I was contacted by Brown after a reporter at the Internet Chronicle identified only as “lowercase anonymous” wrote a response to Yes, you should join Anonymous. Brown hotly assumed I’d written the response, which was ominously titled BARRETT BROWN LEADS ANONYMOUS INTO CERTAIN DOOM, but I gave Brown’s number to anonymous so he could fume into the proper receptacle. In the phone call, Brown spewed bigoted slurs with no air of 4chan’s playful bent and told anonymous, “you’re not Anonymous, sweetheart.” Brown mocked the concerns anonymous shared about the NSA’s extensive espionage, calling the concerns “nuts,” and also employed a version of the “nothing to hide” argument that has been framed as a “myth” (lie) and “debunked” at least twenty-seven times since Snowden’s first revelation. How could someone so deep into research of government cyberwar contractors have that kind of an attitude?
AntiSec, a rebranded “serious” version of LulzSec — this transition itself is something like a microcosmic flash of the great divide between /b/ and AnonOps — fell to the lead of hacker Sabu, who very quickly fell into the grateful hands of the FBI. It may be impossible to know the extent to which such outrageous things as the targeting of journalists was influenced by Sabu’s FBI handlers, but there was a marked change in attitude that seemed to agree with Barrett Brown and many others. The choice of government targets was inspiring in its audacity.
On Christmas Eve of 2011, AnonOps dumped a database containing potentially sensitive information on Stratfor subscribers, many of them journalists who subscribed to its popular publication as an important source for their work. This information was then used in a free-for-all by frenzied hackers who gleefully made “donations” to several charities using money stolen from average-joe journalists. Again, there is no telling how much of this was influenced by the FBI. After a widely-circulated Emergency Christmas Press Release pastebin denied that these attacks were the work of Anonymous (and presciently called Sabu out as an agent provocateur), Zoe Fox of CNN wrote, “A press release is circulating, saying that the Stratfor hack is not the work of Anonymous. However, it is difficult to tell who is correct.”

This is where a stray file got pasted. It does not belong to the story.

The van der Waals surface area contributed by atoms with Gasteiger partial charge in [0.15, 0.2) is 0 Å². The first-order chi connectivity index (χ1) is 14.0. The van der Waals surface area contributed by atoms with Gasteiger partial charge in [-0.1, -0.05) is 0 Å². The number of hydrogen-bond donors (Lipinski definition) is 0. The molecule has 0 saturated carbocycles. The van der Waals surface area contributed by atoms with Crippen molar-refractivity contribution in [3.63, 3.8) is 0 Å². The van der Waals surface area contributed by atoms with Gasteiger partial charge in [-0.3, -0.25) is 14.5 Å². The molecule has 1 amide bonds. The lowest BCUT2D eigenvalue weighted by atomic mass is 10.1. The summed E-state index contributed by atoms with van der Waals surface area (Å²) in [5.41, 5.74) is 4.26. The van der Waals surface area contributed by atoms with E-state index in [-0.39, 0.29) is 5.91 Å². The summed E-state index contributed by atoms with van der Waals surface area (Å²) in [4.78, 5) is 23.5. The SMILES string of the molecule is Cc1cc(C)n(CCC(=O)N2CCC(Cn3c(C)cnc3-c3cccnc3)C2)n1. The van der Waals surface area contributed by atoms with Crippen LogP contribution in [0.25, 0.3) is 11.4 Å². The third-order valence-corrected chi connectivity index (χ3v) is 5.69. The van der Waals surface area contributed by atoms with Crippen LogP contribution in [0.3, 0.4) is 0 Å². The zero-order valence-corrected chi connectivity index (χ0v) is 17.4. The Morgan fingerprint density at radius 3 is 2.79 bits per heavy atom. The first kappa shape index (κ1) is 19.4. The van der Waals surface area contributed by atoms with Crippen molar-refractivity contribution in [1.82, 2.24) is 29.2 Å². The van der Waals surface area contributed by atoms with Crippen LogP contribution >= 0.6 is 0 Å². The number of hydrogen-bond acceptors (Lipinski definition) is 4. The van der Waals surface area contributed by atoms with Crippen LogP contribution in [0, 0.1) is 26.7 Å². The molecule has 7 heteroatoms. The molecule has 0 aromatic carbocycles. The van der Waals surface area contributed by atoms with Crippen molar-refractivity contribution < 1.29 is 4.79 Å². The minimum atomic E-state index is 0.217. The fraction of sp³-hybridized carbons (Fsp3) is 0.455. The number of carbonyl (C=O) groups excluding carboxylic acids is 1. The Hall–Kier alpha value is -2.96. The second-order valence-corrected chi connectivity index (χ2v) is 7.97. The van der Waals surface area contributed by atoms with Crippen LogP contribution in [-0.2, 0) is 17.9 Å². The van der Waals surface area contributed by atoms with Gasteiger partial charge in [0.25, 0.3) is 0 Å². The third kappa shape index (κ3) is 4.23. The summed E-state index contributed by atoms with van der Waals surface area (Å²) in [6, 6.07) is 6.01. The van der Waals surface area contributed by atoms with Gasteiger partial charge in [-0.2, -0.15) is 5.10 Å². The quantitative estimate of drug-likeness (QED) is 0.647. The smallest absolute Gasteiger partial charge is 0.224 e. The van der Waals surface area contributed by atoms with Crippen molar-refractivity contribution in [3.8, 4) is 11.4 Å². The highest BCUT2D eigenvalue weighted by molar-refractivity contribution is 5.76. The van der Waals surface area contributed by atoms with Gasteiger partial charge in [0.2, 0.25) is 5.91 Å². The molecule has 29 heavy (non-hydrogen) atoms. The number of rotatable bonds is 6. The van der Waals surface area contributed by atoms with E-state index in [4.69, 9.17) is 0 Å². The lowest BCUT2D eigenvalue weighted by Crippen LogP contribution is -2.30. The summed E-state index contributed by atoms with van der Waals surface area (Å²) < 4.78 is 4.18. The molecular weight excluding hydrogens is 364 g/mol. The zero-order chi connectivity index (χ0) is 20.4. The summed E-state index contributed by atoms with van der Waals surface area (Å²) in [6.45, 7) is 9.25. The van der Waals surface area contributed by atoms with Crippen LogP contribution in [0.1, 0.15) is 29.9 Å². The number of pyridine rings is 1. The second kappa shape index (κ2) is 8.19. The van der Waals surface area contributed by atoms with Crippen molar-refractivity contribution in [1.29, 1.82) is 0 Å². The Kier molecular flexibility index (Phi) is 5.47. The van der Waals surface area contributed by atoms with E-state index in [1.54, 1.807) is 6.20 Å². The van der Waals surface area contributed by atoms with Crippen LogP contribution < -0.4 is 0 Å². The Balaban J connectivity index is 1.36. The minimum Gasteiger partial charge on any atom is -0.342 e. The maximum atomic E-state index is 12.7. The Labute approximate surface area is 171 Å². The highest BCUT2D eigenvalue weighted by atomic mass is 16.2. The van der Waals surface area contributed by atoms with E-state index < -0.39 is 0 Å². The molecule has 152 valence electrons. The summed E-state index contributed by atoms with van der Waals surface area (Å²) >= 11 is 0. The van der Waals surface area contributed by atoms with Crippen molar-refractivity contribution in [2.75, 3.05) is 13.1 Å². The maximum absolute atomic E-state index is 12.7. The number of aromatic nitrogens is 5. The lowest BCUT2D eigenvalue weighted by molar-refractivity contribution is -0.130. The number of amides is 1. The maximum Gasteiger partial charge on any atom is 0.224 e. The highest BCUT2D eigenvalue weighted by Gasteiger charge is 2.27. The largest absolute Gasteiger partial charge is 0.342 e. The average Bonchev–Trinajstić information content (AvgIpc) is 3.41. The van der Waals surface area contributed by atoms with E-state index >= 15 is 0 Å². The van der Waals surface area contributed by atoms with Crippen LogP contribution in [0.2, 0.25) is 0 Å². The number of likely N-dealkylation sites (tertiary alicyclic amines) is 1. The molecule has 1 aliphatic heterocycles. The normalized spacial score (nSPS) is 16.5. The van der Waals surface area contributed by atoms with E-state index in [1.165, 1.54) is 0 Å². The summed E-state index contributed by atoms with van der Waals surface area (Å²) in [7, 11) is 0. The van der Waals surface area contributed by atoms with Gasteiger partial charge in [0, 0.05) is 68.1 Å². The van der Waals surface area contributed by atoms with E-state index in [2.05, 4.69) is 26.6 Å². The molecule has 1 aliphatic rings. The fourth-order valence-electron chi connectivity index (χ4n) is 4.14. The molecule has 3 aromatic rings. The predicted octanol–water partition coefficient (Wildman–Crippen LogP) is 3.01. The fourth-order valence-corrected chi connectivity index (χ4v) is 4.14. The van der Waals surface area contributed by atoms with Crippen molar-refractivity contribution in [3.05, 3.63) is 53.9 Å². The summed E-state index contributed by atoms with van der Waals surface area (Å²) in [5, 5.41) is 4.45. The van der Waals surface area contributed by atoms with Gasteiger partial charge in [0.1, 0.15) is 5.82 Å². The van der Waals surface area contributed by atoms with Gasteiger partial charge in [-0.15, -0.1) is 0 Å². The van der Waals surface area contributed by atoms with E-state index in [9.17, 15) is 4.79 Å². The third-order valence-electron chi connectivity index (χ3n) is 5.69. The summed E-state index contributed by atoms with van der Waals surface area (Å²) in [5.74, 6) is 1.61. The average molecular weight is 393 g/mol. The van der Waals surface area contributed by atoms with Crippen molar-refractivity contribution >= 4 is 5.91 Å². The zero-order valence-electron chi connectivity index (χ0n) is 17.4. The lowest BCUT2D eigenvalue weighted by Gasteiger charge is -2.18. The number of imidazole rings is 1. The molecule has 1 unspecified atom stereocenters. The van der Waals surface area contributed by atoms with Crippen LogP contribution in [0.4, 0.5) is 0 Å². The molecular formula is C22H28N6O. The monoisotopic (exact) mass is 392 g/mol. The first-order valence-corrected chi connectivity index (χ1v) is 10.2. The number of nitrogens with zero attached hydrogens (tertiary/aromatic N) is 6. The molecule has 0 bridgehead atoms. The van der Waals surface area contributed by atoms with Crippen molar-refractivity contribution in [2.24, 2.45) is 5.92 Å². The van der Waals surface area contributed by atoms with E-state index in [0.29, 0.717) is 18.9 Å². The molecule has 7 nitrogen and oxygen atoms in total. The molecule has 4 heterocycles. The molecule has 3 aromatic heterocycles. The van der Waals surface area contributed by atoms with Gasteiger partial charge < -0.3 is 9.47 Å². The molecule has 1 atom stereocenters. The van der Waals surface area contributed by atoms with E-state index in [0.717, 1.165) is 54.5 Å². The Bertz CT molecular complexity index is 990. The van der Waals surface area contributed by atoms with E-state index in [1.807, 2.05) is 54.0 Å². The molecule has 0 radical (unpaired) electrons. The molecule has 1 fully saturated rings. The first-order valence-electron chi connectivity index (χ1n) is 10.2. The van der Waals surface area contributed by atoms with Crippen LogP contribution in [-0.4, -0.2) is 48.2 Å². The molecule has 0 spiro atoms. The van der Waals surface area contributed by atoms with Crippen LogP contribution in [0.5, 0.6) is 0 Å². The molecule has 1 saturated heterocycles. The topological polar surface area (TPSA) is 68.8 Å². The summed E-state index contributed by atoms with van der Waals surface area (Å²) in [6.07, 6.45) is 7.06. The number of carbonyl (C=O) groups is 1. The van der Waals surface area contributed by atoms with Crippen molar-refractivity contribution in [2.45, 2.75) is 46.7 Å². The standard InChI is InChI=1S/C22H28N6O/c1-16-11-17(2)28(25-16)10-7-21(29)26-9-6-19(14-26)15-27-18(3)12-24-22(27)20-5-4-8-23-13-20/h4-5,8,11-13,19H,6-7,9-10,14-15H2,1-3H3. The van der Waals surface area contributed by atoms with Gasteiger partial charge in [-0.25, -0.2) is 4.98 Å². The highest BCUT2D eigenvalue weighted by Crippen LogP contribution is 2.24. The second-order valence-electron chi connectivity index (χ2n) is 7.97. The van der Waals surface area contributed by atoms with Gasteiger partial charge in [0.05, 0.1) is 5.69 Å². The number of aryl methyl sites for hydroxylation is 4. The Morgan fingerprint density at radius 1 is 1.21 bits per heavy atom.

After news broke that Sabu had long been working for the FBI, Brown seemed to enter a painful tailspin in a whirlwind of his own treacherous words and intravenously injected oral heroin substitutes. When the FBI confiscated his laptop, Brown no longer defended the Stratfor Christmas Eve credit card thefts he had earlier backed away from (but not without trumpeting an “amoral dictate”). Even still, Brown weakly dismissed the carding of innocents as “unnecessary,” only hinting at the possibility of a set of scruples which might possibly forbid wanton and arbitrary theft.
Brown wrote of a list of topics of information the FBI sought in his laptop, “I am happy to post this list as it contains the names of two firms – HBGary and Endgame Systems – which I will now have particular opportunity to discuss, in a more public setting, as this matter proceeds.”
Brown’s latest musings on his hatred for reality television and old literature can be found on Vice and other publications, and much like the Internet Chronicle, this type of stuff is best read as incisive and sarcastic commentary from a freedom fighting hero and not the ravings of a bigot with a mouth much larger than his brain.
Americans gathered around their televisions Friday, satisfied, because even between commercial breaks, some say they are continuously entertained “by the war.”
American Emily Jessup, 23, said a broken nation of war can be a good thing. It can even be fun, she said.
“We can finally reap the spoils of war – even a losing one!” Jessup said. Jessup and four friends discussed the war Wednesday after a long and painful evening of ‘hanging out.’
“Aw, we was just hanging out,” Jessup explained. “Hanging out’s just a good old however-long session of silently staring into smart phones, watching the reality TV show Catfish on Netflix.
I looked around the room into my friends’ dead eyes, and that’s when I knew it was time to talk about the war.
Gerald Samberg, former reality television enthusiast, first had the idea to discuss war during what was undoubtedly an agonizing reappraisal of his own sexual market value.
Samberg said, “I looked around the room into my friends’ dead eyes, and that’s when I knew it was time to talk about the war.”
America – the war about nothing
Social media critic and behaviorist Dr. Angstrom H. Troubador hailed the war as “the perfect topic for discussion, anytime.” He added, “Even if you don’t know what to talk about, you can always just talk about the war. May the loudest opinion win!”